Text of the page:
drive to the school on average (to the nearest
minute)?
State Question 2 What state/country were you
born?
Temp Question 3 What is the temperature
outside right now?
Rank Question 4 Rank all of the courses you
are currently taking. The class you look most
forward to taking will be ranked one, next two,
and so on. What is the rank assigned to this
class?
Height Question 5 What is your height to the
nearest inch?
Shoe Question 6 What is your shoe size?
Sleep Question 7 How many hours did you
sleep last night?
Gender Question 8 What is your gender?
Race Question 9 What is your race?
Car Question 10 What color of car do you
drive?
TV Question 11 How long (on average) do you
spend a day watching TV?

Money Question 12 How much money do you


have with you right now?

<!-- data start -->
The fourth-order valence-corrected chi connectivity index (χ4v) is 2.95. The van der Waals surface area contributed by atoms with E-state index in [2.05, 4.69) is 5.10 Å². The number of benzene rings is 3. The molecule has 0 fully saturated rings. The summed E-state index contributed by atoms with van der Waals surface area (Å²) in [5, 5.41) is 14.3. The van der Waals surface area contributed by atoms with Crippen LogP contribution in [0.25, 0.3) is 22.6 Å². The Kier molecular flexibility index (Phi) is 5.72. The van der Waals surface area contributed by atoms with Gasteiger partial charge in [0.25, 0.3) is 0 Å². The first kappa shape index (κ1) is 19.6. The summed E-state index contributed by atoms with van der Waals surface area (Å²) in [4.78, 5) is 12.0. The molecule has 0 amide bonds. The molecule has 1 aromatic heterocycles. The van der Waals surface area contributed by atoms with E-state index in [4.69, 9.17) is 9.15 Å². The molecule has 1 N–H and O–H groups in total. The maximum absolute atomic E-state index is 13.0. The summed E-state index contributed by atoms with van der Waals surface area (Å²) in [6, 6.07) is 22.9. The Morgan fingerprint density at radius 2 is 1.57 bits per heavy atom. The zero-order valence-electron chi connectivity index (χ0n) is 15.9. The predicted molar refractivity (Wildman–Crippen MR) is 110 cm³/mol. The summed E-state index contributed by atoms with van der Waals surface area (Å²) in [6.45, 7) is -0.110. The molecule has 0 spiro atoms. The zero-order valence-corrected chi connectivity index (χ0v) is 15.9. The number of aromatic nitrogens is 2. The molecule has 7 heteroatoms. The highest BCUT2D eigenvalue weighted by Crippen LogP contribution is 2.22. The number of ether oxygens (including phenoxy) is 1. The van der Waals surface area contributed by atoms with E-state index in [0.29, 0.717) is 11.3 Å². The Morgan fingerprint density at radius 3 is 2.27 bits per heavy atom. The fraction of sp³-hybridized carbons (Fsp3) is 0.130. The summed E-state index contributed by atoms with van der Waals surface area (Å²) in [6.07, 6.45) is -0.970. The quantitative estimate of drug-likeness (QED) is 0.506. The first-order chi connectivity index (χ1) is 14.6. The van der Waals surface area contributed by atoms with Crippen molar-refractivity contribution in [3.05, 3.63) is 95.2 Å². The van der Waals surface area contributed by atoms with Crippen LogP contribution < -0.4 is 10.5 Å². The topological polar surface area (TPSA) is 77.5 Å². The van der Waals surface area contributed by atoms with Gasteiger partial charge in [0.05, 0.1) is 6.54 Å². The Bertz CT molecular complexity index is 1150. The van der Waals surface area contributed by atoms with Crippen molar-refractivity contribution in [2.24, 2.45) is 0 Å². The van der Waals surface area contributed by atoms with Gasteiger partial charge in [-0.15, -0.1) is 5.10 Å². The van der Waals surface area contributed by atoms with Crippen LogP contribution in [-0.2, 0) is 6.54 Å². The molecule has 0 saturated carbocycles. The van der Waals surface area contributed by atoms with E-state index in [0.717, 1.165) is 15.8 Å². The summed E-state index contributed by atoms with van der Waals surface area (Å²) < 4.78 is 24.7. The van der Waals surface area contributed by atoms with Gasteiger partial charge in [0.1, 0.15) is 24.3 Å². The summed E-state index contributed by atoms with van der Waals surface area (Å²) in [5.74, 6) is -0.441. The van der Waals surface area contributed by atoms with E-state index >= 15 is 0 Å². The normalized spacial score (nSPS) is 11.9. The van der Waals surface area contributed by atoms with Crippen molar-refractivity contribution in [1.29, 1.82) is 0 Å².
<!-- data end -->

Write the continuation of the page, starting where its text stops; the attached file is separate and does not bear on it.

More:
Coin Question 13 Flip a coin 10 times. How
many times did you get tails?
Die1 Question 14 Roll a six-sided die 10 times
and record the results.
Die2
Die3
Die4
Die5
Die6
Die7
Die8
Die9
Die10
Creating Graphs
1. Create a Pie Chart for the variable Car - Pull up
Graph > Pie Chart and click in the categories
variables box so that the list of variables will
show up on the left. Now double click on the
variable name 'Car" in the box at the left of the
window. Include a title by clicking on the
"Labels." button and typing it in the correct text
area (put your name in as the title). In this same
labels window, select the tab- Slice Labels and
click on all; Category name; Frequency; Percent;

Draw a line from label to slice and then click OK.


Click OK again to create graph. Click on the
graph and use Ctrl+C to copy and come back
here, click below this question and use Ctrl+V to
paste it in this Word document.
2. Create a histogram for the variable Height
Pull up Graph > Histograms and choose
Simple. Then set the graph variable to
height. Include a title by clicking on the
Labels button and typing it in the correct
text area (put your name in as the title) and click
OK. Copy and paste the graph here.
3. Create a stem and leaf chart for the variable
Money Pull up Graph > Stem-and Leaf and set
Variables: to Money. Enter 10 for theIncrement:
and click OK.